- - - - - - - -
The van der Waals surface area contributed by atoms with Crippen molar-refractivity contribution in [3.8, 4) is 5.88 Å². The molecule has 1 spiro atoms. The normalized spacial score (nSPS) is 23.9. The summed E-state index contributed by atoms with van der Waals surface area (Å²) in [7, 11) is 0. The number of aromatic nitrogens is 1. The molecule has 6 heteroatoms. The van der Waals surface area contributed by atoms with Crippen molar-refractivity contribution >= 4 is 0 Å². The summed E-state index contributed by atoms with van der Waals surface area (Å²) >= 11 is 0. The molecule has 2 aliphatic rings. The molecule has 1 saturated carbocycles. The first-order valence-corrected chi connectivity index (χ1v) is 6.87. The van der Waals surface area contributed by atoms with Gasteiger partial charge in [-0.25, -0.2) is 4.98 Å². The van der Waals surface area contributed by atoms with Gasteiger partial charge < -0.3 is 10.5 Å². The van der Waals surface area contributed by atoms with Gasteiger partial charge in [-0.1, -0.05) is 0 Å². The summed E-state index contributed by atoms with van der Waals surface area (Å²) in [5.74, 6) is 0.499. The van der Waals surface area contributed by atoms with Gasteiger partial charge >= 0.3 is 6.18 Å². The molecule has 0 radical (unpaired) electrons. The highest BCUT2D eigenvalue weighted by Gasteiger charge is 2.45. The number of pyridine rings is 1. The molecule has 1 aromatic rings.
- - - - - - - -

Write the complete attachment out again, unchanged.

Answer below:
The van der Waals surface area contributed by atoms with Crippen molar-refractivity contribution in [3.8, 4) is 5.88 Å². The molecule has 1 spiro atoms. The normalized spacial score (nSPS) is 23.9. The summed E-state index contributed by atoms with van der Waals surface area (Å²) in [7, 11) is 0. The number of aromatic nitrogens is 1. The molecule has 6 heteroatoms. The van der Waals surface area contributed by atoms with Crippen molar-refractivity contribution >= 4 is 0 Å². The summed E-state index contributed by atoms with van der Waals surface area (Å²) >= 11 is 0. The molecule has 2 aliphatic rings. The molecule has 1 saturated carbocycles. The first-order valence-corrected chi connectivity index (χ1v) is 6.87. The van der Waals surface area contributed by atoms with Gasteiger partial charge in [-0.25, -0.2) is 4.98 Å². The van der Waals surface area contributed by atoms with Gasteiger partial charge < -0.3 is 10.5 Å². The van der Waals surface area contributed by atoms with Gasteiger partial charge in [-0.1, -0.05) is 0 Å². The summed E-state index contributed by atoms with van der Waals surface area (Å²) in [5.74, 6) is 0.499. The van der Waals surface area contributed by atoms with Gasteiger partial charge >= 0.3 is 6.18 Å². The molecule has 0 radical (unpaired) electrons. The highest BCUT2D eigenvalue weighted by Gasteiger charge is 2.45. The number of pyridine rings is 1. The molecule has 1 aromatic rings.